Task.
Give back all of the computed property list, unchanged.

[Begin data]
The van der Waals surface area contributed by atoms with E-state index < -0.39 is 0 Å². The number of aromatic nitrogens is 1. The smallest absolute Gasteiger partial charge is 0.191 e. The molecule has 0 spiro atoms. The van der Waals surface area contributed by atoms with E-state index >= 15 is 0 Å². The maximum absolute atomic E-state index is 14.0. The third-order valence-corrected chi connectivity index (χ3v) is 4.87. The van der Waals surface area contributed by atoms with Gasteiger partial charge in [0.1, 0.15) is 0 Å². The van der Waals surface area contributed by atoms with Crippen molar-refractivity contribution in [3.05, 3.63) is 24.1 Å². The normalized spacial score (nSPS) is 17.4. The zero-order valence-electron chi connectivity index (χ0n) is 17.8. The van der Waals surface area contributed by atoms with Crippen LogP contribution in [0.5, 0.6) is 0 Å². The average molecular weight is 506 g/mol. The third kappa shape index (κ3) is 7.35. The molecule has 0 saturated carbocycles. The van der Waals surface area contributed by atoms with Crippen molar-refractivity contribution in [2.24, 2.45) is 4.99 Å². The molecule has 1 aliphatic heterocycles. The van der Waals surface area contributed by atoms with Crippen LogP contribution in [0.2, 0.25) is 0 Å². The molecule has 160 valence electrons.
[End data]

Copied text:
The van der Waals surface area contributed by atoms with E-state index < -0.39 is 0 Å². The number of aromatic nitrogens is 1. The smallest absolute Gasteiger partial charge is 0.191 e. The molecule has 0 spiro atoms. The van der Waals surface area contributed by atoms with E-state index >= 15 is 0 Å². The maximum absolute atomic E-state index is 14.0. The third-order valence-corrected chi connectivity index (χ3v) is 4.87. The van der Waals surface area contributed by atoms with Gasteiger partial charge in [0.1, 0.15) is 0 Å². The van der Waals surface area contributed by atoms with Crippen molar-refractivity contribution in [3.05, 3.63) is 24.1 Å². The normalized spacial score (nSPS) is 17.4. The zero-order valence-electron chi connectivity index (χ0n) is 17.8. The van der Waals surface area contributed by atoms with Crippen LogP contribution in [0.5, 0.6) is 0 Å². The average molecular weight is 506 g/mol. The third kappa shape index (κ3) is 7.35. The molecule has 0 saturated carbocycles. The van der Waals surface area contributed by atoms with Crippen molar-refractivity contribution in [2.24, 2.45) is 4.99 Å². The molecule has 1 aliphatic heterocycles. The van der Waals surface area contributed by atoms with Crippen LogP contribution in [0.2, 0.25) is 0 Å². The molecule has 160 valence electrons.